Gutiérrez Colosia, Oloroso Sherry
Staff Pick

Gutiérrez Colosia, Oloroso Sherry

Item # 27877 750mL

This Oloroso starts out rather dry, then gains complexity as it builds and opens. Amber in color, leaning towards mahogany, intense aromas of black walnut, dry treacle, figs repeat on the dry palate elevated with black sand. Serve with a chill before a meal with olives, figs, sliced jamón or after a meal with triple cream cheeses, like St. André and candied nuts.

$26.99/ Single Bottle
$323.88 $291.49/ Case of 12
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Staff Pick Notes

First, I love Oloroso Sherry because of its cool deception—it smells sweet, but drinks dry and nutty. Second, I love pineapple juice because it balances tropical fruit and tangy acidity. Finally, I love sparkling wine because, well, bubbles! If you are concerned that an unfinished bottle of Sherry will go to waste, consider making cocktails. Here’s just one idea that will that put bottle to use. 4 oz. Pineapple juice 1/2 oz. Oloroso Sherry Squeeze of lime Sparkling wine (Why not Cava to stay within Spain?) Shake and strain pineapple, Sherry, and lime. Top with 3 oz. of sparkling wine. Instant success! You’re welcome!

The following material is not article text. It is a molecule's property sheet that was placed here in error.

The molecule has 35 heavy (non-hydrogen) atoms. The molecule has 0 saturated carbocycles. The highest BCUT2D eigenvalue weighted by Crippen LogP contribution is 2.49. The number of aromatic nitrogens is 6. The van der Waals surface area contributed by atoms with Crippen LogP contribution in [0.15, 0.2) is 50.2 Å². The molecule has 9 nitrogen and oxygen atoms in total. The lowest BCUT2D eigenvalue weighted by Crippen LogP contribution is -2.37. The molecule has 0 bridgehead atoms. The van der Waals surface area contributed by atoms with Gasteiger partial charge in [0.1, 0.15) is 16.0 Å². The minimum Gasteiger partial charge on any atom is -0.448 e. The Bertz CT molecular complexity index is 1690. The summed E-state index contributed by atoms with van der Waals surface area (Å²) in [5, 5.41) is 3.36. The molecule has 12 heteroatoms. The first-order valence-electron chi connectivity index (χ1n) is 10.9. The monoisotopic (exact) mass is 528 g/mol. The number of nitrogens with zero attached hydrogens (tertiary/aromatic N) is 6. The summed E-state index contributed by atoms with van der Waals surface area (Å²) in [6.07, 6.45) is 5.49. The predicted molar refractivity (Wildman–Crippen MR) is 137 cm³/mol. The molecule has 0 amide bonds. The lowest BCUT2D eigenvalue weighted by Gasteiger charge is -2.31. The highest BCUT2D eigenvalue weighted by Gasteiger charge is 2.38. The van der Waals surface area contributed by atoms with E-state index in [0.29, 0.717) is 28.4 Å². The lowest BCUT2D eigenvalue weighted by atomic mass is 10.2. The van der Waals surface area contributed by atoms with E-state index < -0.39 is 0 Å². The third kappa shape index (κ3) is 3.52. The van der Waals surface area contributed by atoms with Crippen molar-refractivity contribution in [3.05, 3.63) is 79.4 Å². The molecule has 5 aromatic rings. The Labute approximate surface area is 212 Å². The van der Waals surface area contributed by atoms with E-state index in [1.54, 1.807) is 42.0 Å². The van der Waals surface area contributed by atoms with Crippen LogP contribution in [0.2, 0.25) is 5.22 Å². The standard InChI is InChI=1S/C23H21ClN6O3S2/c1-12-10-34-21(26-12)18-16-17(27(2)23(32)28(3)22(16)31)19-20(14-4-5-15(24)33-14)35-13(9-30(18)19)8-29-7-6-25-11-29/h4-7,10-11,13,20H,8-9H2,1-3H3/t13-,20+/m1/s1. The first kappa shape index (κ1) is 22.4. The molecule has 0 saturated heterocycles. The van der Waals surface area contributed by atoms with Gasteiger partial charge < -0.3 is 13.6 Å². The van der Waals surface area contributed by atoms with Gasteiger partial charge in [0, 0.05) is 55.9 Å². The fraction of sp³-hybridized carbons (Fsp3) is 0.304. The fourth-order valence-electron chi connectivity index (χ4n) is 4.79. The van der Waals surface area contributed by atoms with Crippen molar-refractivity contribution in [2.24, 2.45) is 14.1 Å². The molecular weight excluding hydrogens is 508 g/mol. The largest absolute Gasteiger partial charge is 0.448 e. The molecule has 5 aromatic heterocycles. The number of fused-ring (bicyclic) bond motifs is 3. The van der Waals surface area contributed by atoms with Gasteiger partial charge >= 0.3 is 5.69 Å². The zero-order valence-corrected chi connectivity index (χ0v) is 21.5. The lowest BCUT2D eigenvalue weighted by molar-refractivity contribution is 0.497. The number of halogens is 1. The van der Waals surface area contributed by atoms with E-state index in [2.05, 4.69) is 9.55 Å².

Central to the Spanish winemaking philosophy is the belief that wine should be released only when it is ready to be consumed, and not a moment before. Spanish wine law focuses squarely on this issue: the terms Crianza, Reserva and Gran Reserva are highly regulated indicators of the amount of time a wine has aged prior to its release. In Rioja, Navarra, and the Ribera del Duero (which have the most stringent requirements) red Crianzas must be aged a minimum of two years; Reservas, at least three...

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Sherry actually gets its name from our anglo-inability to pronounce the word “Jerez,” the town at the southern end of Spain in which the wine is produced. Like Champagne, Sherry can only be called Sherry if it comes from this specific region. That said, there are other “Sherry-styled” wines worthy of note produced outside of the Sherry D.O. (known as vinos generosos). Montilla, lying to the north-east of Jerez, produces some of the finest Pedro Ximénez in the world.


This style of Sherry is dark, rich, full-bodied and complex. Oloroso Sherries mature in cask for up to 25 years with no flor whatsoever, and are thus directly exposed to oxygen over a long period of time. This oxidation gives Oloroso its dark color and powerful aroma, and makes it the perfect accompaniment to hearty stews or meat dishes (if not on its own as a digestif). Olorosos are generally dry unless otherwise specified (as in the case of “sweet Olorosos” in which small quantities of...

Read more about Oloroso


Accounting for over 90% of the vine plantings in Jerez, this relatively neutral grape provides the ideal “blank canvas” for the creation of fabulously complex Sherries (much like the Ugni Blanc grape does in Cognac).

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